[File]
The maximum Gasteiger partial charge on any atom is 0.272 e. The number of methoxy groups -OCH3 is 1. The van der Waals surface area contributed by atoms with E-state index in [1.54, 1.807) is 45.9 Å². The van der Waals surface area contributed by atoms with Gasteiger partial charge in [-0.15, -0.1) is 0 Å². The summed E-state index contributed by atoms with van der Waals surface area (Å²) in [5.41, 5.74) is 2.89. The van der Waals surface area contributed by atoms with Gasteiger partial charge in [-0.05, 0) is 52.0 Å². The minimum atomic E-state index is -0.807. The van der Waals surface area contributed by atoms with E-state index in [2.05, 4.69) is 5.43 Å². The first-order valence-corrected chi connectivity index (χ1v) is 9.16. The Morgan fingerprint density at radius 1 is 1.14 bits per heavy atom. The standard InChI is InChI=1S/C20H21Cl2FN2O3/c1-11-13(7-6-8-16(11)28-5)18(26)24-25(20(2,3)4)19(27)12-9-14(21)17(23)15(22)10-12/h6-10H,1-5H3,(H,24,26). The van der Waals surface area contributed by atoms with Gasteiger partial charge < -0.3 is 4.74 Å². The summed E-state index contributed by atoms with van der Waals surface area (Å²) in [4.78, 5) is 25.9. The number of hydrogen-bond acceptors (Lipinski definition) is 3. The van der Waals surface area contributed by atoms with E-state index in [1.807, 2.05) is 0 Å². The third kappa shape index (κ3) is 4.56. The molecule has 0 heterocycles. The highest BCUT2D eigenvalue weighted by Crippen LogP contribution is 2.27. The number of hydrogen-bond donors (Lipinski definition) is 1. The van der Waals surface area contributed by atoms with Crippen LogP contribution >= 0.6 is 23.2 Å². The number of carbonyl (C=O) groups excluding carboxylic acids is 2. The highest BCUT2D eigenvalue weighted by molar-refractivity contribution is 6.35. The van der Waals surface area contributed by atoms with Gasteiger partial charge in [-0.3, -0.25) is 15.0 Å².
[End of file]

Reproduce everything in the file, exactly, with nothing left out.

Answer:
The maximum Gasteiger partial charge on any atom is 0.272 e. The number of methoxy groups -OCH3 is 1. The van der Waals surface area contributed by atoms with E-state index in [1.54, 1.807) is 45.9 Å². The van der Waals surface area contributed by atoms with Gasteiger partial charge in [-0.15, -0.1) is 0 Å². The summed E-state index contributed by atoms with van der Waals surface area (Å²) in [5.41, 5.74) is 2.89. The van der Waals surface area contributed by atoms with Gasteiger partial charge in [-0.05, 0) is 52.0 Å². The minimum atomic E-state index is -0.807. The van der Waals surface area contributed by atoms with E-state index in [2.05, 4.69) is 5.43 Å². The first-order valence-corrected chi connectivity index (χ1v) is 9.16. The Morgan fingerprint density at radius 1 is 1.14 bits per heavy atom. The standard InChI is InChI=1S/C20H21Cl2FN2O3/c1-11-13(7-6-8-16(11)28-5)18(26)24-25(20(2,3)4)19(27)12-9-14(21)17(23)15(22)10-12/h6-10H,1-5H3,(H,24,26). The van der Waals surface area contributed by atoms with Gasteiger partial charge < -0.3 is 4.74 Å². The summed E-state index contributed by atoms with van der Waals surface area (Å²) in [4.78, 5) is 25.9. The number of hydrogen-bond acceptors (Lipinski definition) is 3. The van der Waals surface area contributed by atoms with E-state index in [1.807, 2.05) is 0 Å². The third kappa shape index (κ3) is 4.56. The molecule has 0 heterocycles. The highest BCUT2D eigenvalue weighted by Crippen LogP contribution is 2.27. The number of hydrogen-bond donors (Lipinski definition) is 1. The van der Waals surface area contributed by atoms with Crippen LogP contribution >= 0.6 is 23.2 Å². The number of carbonyl (C=O) groups excluding carboxylic acids is 2. The highest BCUT2D eigenvalue weighted by molar-refractivity contribution is 6.35. The van der Waals surface area contributed by atoms with Gasteiger partial charge in [-0.3, -0.25) is 15.0 Å².